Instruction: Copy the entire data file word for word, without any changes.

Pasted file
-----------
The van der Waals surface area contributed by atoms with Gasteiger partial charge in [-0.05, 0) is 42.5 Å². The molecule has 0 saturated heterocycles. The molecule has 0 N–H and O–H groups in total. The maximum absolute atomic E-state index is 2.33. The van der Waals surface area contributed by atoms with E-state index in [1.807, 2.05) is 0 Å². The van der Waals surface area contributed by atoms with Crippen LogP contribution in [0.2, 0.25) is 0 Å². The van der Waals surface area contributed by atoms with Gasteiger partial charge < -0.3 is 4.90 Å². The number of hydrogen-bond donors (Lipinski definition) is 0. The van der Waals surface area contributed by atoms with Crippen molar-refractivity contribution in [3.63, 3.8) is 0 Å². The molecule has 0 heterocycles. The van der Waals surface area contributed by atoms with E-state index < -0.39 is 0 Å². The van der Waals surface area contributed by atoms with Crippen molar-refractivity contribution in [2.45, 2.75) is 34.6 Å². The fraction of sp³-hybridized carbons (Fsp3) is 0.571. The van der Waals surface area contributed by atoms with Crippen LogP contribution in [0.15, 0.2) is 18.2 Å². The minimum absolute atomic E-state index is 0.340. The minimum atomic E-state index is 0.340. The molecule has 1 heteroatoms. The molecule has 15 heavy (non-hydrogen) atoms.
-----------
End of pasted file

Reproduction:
The van der Waals surface area contributed by atoms with Gasteiger partial charge in [-0.05, 0) is 42.5 Å². The molecule has 0 saturated heterocycles. The molecule has 0 N–H and O–H groups in total. The maximum absolute atomic E-state index is 2.33. The van der Waals surface area contributed by atoms with E-state index in [1.807, 2.05) is 0 Å². The van der Waals surface area contributed by atoms with Crippen LogP contribution in [0.2, 0.25) is 0 Å². The van der Waals surface area contributed by atoms with Gasteiger partial charge < -0.3 is 4.90 Å². The number of hydrogen-bond donors (Lipinski definition) is 0. The van der Waals surface area contributed by atoms with Crippen molar-refractivity contribution in [3.63, 3.8) is 0 Å². The molecule has 0 heterocycles. The van der Waals surface area contributed by atoms with E-state index < -0.39 is 0 Å². The van der Waals surface area contributed by atoms with Crippen molar-refractivity contribution in [2.45, 2.75) is 34.6 Å². The fraction of sp³-hybridized carbons (Fsp3) is 0.571. The van der Waals surface area contributed by atoms with Crippen LogP contribution in [0.15, 0.2) is 18.2 Å². The minimum absolute atomic E-state index is 0.340. The minimum atomic E-state index is 0.340. The molecule has 1 heteroatoms. The molecule has 15 heavy (non-hydrogen) atoms.